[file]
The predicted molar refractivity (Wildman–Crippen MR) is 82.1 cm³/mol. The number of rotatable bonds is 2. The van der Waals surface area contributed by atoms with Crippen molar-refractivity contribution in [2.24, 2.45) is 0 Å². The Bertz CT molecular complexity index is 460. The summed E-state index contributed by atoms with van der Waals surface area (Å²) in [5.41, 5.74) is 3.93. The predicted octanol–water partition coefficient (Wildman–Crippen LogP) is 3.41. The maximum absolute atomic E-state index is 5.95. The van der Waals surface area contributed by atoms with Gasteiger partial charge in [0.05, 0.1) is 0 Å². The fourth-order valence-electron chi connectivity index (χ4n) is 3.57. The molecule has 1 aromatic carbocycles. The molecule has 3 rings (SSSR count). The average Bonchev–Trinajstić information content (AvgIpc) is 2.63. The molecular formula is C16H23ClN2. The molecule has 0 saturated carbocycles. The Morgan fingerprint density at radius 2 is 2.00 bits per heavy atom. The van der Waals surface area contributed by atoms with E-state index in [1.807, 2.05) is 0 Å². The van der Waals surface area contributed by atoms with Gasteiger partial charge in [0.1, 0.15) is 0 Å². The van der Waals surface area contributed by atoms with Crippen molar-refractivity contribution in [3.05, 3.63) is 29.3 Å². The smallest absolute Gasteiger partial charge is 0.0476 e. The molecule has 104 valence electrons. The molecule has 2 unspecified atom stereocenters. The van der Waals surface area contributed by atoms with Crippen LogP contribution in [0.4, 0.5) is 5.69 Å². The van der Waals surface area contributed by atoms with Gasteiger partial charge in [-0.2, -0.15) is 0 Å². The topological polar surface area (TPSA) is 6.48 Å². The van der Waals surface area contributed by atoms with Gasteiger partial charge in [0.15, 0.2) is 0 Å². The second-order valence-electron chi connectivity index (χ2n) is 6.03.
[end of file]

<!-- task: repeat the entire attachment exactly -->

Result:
The predicted molar refractivity (Wildman–Crippen MR) is 82.1 cm³/mol. The number of rotatable bonds is 2. The van der Waals surface area contributed by atoms with Crippen molar-refractivity contribution in [2.24, 2.45) is 0 Å². The Bertz CT molecular complexity index is 460. The summed E-state index contributed by atoms with van der Waals surface area (Å²) in [5.41, 5.74) is 3.93. The predicted octanol–water partition coefficient (Wildman–Crippen LogP) is 3.41. The maximum absolute atomic E-state index is 5.95. The van der Waals surface area contributed by atoms with Gasteiger partial charge in [0.05, 0.1) is 0 Å². The fourth-order valence-electron chi connectivity index (χ4n) is 3.57. The molecule has 1 aromatic carbocycles. The molecule has 3 rings (SSSR count). The average Bonchev–Trinajstić information content (AvgIpc) is 2.63. The molecular formula is C16H23ClN2. The molecule has 0 saturated carbocycles. The Morgan fingerprint density at radius 2 is 2.00 bits per heavy atom. The van der Waals surface area contributed by atoms with E-state index in [1.807, 2.05) is 0 Å². The van der Waals surface area contributed by atoms with Gasteiger partial charge in [0.1, 0.15) is 0 Å². The van der Waals surface area contributed by atoms with Crippen molar-refractivity contribution in [3.05, 3.63) is 29.3 Å². The smallest absolute Gasteiger partial charge is 0.0476 e. The molecule has 104 valence electrons. The molecule has 2 unspecified atom stereocenters. The van der Waals surface area contributed by atoms with Crippen LogP contribution in [0.4, 0.5) is 5.69 Å². The van der Waals surface area contributed by atoms with Gasteiger partial charge in [-0.2, -0.15) is 0 Å². The topological polar surface area (TPSA) is 6.48 Å². The van der Waals surface area contributed by atoms with Gasteiger partial charge in [0.15, 0.2) is 0 Å². The second-order valence-electron chi connectivity index (χ2n) is 6.03.